Bohner, G. and Pina, A. and Viki, G.T. and Siebler, F. (2010) Using social norms to reduce men's rape proclivity: Perceived rape myth acceptance of out-groups may be more influential than that of in-groups. Psychology, Crime and Law, 16 (8). pp. 671-693. ISSN 1068-316x. (The full text of this publication is not available from this repository)
This is the latest version of this item.
|The full text of this publication is not available from this repository. (Contact us about this Publication)|
Feedback about a reference group's rape myth acceptance (RMA) has been shown to affect men's rape proclivity (Bohner, Siebler, & Schmelcher, Personality and Social Psychology Bulletin, 32, 286–297, 2006). In two experiments with male university students (total N=294), this research was extended by varying the in-group vs out-group status of the reference group. Results showed that feedback about other men's RMA influenced self-reported RMA (Experiment 1) and rape proclivity (Experiments 1 and 2). Overall, participants' rape proclivity was affected by feedback about both in-groups' RMA and out-groups' RMA. The strongest reduction of rape proclivity was produced by low-RMA feedback about an out-group that participants expected to be high in RMA (Experiment 2). Implications for theory and intervention are discussed.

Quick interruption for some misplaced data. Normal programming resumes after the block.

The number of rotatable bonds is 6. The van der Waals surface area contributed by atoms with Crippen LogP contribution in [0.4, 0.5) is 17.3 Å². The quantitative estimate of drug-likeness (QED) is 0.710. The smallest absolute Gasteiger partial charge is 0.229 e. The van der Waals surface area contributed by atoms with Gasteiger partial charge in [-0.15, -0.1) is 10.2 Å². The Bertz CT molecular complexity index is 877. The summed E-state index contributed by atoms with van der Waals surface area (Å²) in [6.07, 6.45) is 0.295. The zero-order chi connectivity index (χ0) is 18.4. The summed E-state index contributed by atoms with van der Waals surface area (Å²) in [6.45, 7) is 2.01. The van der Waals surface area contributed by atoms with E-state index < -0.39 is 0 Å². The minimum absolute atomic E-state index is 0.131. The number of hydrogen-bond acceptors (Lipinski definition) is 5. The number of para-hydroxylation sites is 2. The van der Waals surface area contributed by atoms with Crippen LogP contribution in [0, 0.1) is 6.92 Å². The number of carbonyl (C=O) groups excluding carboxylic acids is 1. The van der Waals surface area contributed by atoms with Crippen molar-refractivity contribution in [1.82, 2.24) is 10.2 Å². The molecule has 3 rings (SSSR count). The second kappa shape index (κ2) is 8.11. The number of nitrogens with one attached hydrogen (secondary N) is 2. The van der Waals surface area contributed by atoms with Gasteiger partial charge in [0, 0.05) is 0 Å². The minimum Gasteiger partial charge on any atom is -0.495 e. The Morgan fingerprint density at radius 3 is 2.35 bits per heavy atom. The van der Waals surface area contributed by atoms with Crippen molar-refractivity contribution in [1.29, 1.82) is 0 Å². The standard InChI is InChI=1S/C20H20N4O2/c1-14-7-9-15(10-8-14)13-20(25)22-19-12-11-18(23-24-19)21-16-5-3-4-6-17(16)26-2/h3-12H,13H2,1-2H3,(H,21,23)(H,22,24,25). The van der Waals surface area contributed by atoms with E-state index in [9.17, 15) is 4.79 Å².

|Subjects:||H Social Sciences|
|Divisions:||Faculties > Social Sciences > School of Psychology|
|Depositing User:||Tendayi Viki|
|Date Deposited:||27 Dec 2010 12:37|
|Last Modified:||02 Dec 2011 14:59|
|Resource URI:||http://kar.kent.ac.uk/id/eprint/26184 (The current URI for this page, for reference purposes)|
Available versions of this item
- Using social norms to reduce men's rape proclivity: Perceived rape myth acceptance of out-groups may be more influential than that of in-groups. (deposited 27 Dec 2010 12:37) [Currently Displayed]